Duckett, a school aide whose story was the subject of a Washington Post article last month, believed she was paying Wayland to obtain a loan modification on the house she had worked two jobs for most of her life to afford.
Wayland was arraigned on Friday and released on personal recognizance pending a trial scheduled for Feb. 24.
Duckett, 64, was struggling to make payments on her one-story brick home after losing her second job. She said she trusted Wayland, who was referred by a friend.
But Wayland is not a registered lawyer in Maryland and had been banned by regulators since 2014 from providing mortgage assistance in the state.
Duckett said Wayland directed her to stop making her mortgage payments. She said he would stop by her house to pick up checks from her and mail from the bank that held her mortgage. She grew worried that she had been scammed this summer after Wayland stopped returning her messages and she started seeing foreclosure notices in her mail.
By then, her house had already been sold. She was evicted, and moved in with her son in November.
Although the indictment called for Wayland to be held without bond, prosecutors did not ask Judge C. Philip Nichols for that in court. A spokeswoman for the state’s attorney’s office said the prosecutors could not be reached for comment Friday afternoon.
Wayland was represented by a public defender at the court hearing but told Nichols that he planned to retain his own attorney, Charles Lazar. Neither Wayland nor Lazar returned requests for comment after the hearing.
The grand jury in Prince George’s concluded that Wayland acted as a foreclosure consultant without providing a contract that specified the services he would provide; received payments before providing the services; and failed to exercise duty of care in providing services to Duckett, the indictment says.
Prince George’s County police spokeswoman Jennifer Donelan urged other residents affected by similar crimes to come forward and said police will continue to work on Duckett’s case.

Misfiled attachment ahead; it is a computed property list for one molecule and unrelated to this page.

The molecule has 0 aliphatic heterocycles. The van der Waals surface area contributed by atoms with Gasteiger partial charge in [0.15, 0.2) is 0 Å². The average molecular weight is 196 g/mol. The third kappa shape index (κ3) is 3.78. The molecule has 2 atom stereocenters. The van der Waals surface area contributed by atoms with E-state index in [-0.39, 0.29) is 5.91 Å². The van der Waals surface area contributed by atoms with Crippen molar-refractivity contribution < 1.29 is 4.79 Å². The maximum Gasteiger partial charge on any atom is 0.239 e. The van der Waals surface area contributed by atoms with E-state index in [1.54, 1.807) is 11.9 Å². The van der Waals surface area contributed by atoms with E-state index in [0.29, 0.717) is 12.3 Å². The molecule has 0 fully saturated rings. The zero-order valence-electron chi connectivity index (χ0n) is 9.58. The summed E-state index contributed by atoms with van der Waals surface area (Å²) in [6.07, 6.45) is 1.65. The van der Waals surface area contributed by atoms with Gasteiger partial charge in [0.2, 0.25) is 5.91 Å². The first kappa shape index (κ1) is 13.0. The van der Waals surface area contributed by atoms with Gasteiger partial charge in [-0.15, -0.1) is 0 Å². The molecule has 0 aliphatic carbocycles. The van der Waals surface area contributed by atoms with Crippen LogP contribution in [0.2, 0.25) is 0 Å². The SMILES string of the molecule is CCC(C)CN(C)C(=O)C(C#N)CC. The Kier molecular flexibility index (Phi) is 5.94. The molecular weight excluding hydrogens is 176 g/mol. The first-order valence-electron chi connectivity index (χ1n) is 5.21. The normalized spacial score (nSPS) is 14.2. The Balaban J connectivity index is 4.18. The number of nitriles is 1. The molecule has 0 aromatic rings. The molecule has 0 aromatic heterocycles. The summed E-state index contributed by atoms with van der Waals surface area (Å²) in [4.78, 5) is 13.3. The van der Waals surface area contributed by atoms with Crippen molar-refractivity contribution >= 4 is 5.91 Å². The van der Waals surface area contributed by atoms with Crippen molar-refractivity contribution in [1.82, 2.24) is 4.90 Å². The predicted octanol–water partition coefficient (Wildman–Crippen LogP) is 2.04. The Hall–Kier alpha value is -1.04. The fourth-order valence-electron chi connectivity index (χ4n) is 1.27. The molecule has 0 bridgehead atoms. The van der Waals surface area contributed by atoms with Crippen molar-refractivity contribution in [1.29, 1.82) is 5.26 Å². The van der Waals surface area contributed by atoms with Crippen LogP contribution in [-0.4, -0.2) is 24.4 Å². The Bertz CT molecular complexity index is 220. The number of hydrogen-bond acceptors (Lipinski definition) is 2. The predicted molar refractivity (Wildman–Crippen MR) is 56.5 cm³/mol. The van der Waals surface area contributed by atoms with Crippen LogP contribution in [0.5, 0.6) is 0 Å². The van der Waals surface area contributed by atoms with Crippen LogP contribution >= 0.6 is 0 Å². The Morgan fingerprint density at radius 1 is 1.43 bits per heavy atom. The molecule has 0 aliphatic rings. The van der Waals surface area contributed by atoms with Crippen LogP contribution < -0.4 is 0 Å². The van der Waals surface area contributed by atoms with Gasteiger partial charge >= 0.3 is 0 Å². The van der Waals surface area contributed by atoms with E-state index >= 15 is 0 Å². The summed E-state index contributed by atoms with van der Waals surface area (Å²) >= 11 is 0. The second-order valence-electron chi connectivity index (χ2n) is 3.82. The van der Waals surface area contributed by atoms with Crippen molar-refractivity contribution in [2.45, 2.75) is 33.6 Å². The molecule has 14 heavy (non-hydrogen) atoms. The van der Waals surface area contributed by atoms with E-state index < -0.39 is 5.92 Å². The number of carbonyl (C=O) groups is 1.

“Our detectives worked diligently to bring justice to the victim in this case,” Donelan said. “Her quality of life was egregiously disrupted. Her trust was violated.”
State officials in 2014 barred Wayland from providing mortgage services and ordered him to pay $62,000 to 17 clients he charged in advance for loan modifications that they never received. It has been illegal since 2010 to take up front payments for mortgage services in the United States.
But Wayland continued offering mortgage modifications in Maryland. He pleaded guilty last year in Montgomery County to eight counts of mortgage assistance relief violations. Wayland paid $9,800 to four victims in that case, which was prosecuted by the office of state Attorney General Brian E. Frosh (D), and received probation and a suspended three-year prison sentence.
A spokeswoman for Frosh has said Wayland may have to serve that sentence if he is found to have committed new crimes while on probation.
Montgomery County court records show Wayland was arrested in Fairfax County last month for auto theft and obtaining money under false pretenses. He also failed to pay his monthly supervision fee and failed to verify drug and alcohol treatment, the records show.
Wayland was charged in Montgomery County on Dec. 2 for violating the terms of his probation, which include not breaking any laws, paying monthly fees and submitting to drug and alcohol testing and treatment.
He appeared in Montgomery County Circuit Court on Thursday and was held on a $10,000 bond. He was then transferred to Prince George’s County in time for Friday’s hearing.
Duckett met Wayland through a friend, Yolanda Honesty, who said she paid Wayland nearly $20,000 before learning that her house in Temple Hills had been docketed for foreclosure. Wayland provided Duckett and other alleged victims in Prince George’s with paperwork from a company called Friendly Mortgage and Financial Solutions.
Honesty was able to save her house by hiring an attorney and filing for bankruptcy. She said she personally introduced multiple Prince George’s residents to Wayland and remembers visiting Wayland’s office in Gaithersburg one day to find a line of customers snaking out the door. The company left that office space in January, said an employee who works in the law office that took over the space.
One of Wayland’s Montgomery County victims said her house was also docketed for foreclosure after she followed Wayland’s instructions. Wayland then offered to buy the house, she said, for hundreds of thousands of dollars less than what she had paid.